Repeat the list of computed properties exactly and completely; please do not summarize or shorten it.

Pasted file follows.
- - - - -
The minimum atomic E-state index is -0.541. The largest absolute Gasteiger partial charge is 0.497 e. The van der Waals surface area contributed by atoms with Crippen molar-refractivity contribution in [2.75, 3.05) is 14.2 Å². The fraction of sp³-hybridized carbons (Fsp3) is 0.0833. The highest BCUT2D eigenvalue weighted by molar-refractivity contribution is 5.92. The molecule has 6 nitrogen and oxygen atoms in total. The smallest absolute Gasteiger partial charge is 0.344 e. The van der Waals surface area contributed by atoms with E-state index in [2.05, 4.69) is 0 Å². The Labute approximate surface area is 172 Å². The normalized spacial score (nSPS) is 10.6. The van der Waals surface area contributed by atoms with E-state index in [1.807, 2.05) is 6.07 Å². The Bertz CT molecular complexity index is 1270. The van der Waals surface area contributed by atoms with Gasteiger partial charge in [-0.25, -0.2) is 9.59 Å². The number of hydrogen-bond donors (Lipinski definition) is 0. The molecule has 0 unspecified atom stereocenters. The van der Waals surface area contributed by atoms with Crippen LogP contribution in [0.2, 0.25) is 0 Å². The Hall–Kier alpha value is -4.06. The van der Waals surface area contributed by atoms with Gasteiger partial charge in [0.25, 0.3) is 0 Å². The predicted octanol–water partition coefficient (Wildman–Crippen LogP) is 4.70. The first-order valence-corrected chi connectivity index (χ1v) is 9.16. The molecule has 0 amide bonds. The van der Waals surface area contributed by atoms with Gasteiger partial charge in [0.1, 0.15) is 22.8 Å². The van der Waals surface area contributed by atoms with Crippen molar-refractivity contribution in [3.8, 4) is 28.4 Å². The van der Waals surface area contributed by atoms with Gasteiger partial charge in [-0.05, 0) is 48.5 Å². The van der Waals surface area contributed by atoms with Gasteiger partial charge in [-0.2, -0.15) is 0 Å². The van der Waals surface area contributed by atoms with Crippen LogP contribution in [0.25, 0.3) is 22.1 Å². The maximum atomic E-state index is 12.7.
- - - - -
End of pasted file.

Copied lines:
The minimum atomic E-state index is -0.541. The largest absolute Gasteiger partial charge is 0.497 e. The van der Waals surface area contributed by atoms with Crippen molar-refractivity contribution in [2.75, 3.05) is 14.2 Å². The fraction of sp³-hybridized carbons (Fsp3) is 0.0833. The highest BCUT2D eigenvalue weighted by molar-refractivity contribution is 5.92. The molecule has 6 nitrogen and oxygen atoms in total. The smallest absolute Gasteiger partial charge is 0.344 e. The van der Waals surface area contributed by atoms with E-state index in [2.05, 4.69) is 0 Å². The Labute approximate surface area is 172 Å². The normalized spacial score (nSPS) is 10.6. The van der Waals surface area contributed by atoms with E-state index in [1.807, 2.05) is 6.07 Å². The Bertz CT molecular complexity index is 1270. The van der Waals surface area contributed by atoms with Gasteiger partial charge in [-0.25, -0.2) is 9.59 Å². The number of hydrogen-bond donors (Lipinski definition) is 0. The molecule has 0 unspecified atom stereocenters. The van der Waals surface area contributed by atoms with Crippen LogP contribution in [0.2, 0.25) is 0 Å². The Hall–Kier alpha value is -4.06. The van der Waals surface area contributed by atoms with Gasteiger partial charge in [0.25, 0.3) is 0 Å². The predicted octanol–water partition coefficient (Wildman–Crippen LogP) is 4.70. The first-order valence-corrected chi connectivity index (χ1v) is 9.16. The molecule has 0 amide bonds. The van der Waals surface area contributed by atoms with Gasteiger partial charge in [0.1, 0.15) is 22.8 Å². The van der Waals surface area contributed by atoms with Crippen molar-refractivity contribution in [3.8, 4) is 28.4 Å². The van der Waals surface area contributed by atoms with Gasteiger partial charge in [-0.05, 0) is 48.5 Å². The van der Waals surface area contributed by atoms with Gasteiger partial charge in [-0.2, -0.15) is 0 Å². The van der Waals surface area contributed by atoms with Crippen LogP contribution in [0.25, 0.3) is 22.1 Å². The maximum atomic E-state index is 12.7.